- Apart from the errors in question paper, there were technical glitches also faced by candidates such as the test screen blurring out or allegedly not capturing all responses marked by candidates in many cases.
- Furthermore, Only two days were granted to the candidates for reviewing and thoroughly analysing the paper to file objections, in case any. This short time period wasn’t sufficient enough for the students.
Right from its inception, CLAT has faced various litigations because of the flaws in conducting the exam. CLAT, 2018 which was conducted by NUALS, Kochi was undoubtedly the worst of the lot. Various candidates moved to the Supreme Court for re-examination and many pleas were filed regarding the enquiry into the affairs of CLAT.
Following are the ruins of CLAT, 2018 –
- Nearly 14 centres faced technical glitches. Some computers shutdown automatically which created panic amongst the students but immediately candidates were given the time, they had lost.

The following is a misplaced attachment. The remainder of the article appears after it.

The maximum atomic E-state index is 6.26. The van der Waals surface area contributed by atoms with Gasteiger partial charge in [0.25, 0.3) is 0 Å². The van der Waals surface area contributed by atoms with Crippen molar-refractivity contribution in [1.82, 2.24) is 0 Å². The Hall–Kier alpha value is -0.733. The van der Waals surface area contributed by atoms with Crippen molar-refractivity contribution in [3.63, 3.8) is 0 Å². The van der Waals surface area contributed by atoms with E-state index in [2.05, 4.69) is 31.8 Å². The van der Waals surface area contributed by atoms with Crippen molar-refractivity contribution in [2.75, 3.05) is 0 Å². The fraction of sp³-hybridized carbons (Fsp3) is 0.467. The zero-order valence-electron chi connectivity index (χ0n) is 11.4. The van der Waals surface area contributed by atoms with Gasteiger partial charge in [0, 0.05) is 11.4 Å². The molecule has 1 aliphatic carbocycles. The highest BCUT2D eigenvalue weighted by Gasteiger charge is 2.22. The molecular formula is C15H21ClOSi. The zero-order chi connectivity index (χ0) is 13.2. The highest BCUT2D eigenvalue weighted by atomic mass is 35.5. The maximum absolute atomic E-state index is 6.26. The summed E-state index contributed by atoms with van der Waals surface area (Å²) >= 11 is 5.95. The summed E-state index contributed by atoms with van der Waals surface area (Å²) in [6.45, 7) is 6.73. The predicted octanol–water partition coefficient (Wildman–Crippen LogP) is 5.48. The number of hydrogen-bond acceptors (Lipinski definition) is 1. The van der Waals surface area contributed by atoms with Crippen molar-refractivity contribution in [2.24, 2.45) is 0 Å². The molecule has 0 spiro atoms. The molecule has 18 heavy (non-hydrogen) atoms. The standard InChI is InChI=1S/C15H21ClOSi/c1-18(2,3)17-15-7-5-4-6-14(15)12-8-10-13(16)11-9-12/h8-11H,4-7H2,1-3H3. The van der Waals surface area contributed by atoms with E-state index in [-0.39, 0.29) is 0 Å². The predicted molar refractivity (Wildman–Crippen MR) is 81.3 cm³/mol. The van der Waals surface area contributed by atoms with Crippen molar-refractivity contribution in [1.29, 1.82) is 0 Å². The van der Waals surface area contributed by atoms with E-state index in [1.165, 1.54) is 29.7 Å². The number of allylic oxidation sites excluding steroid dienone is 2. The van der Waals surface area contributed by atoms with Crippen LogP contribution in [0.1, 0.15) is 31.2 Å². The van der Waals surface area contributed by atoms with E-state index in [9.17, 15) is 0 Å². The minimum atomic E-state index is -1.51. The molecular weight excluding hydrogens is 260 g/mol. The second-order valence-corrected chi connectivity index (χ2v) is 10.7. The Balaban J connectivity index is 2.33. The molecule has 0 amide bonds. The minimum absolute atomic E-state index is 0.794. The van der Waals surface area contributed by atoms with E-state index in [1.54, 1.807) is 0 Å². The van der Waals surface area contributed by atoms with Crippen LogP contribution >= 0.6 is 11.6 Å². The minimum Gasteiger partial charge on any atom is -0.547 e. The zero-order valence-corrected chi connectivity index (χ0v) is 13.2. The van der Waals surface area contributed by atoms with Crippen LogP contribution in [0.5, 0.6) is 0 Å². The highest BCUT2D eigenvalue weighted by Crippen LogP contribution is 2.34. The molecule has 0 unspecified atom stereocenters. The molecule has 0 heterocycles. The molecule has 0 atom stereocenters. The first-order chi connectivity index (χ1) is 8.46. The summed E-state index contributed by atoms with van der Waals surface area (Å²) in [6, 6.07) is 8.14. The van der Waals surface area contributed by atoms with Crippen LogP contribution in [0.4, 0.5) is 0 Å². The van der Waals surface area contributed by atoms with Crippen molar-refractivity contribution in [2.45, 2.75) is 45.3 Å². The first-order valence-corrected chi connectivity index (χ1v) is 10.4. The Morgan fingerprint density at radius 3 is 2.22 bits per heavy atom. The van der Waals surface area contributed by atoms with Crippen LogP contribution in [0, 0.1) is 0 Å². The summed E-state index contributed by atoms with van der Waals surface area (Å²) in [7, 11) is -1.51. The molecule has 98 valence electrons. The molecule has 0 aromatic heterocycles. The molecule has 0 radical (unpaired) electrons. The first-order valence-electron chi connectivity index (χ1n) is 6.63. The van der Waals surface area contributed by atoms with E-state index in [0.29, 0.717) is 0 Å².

- At some places, the test started with blank screens yet the timer was running, and to overcome this situation, candidates were told to restart their computers in order to resume the test which took nearly ten minutes of their test timer.
- The computers kept hanging in between the exam meanwhile the test timers continued to run.
- Some centres faced the problem of power cut during the examination.
- Biometric Verifications were slow.
- There were discrepancies in the test time allotted to candidates due to technical glitches.
- Infrastructural deficiencies were also a part of the problem as there was miscommunication regarding centre names or locations, mis allotment of seats and lack of proper ventilation.
- At some places, pen and paper were not provided as required and no practice test was conducted as the centres were running late.
- In some cases, mouses were not working properly which resulted in sometimes skipping questions and at times not saving answers.
The whole issue pertaining to CLAT deserves a fresh judicial reconsideration to look into the issue. A judicial notice of successive failure of CLAT needs to be taken notice of. If the issues are let as it is, future aspirants will keep on suffering year after year. The calamitous of CLAT 2018 must stop this year and must not be carried forward. A very famous quote states that justice must not only be done but also seem to have been done. Hopefully, justice will prevail.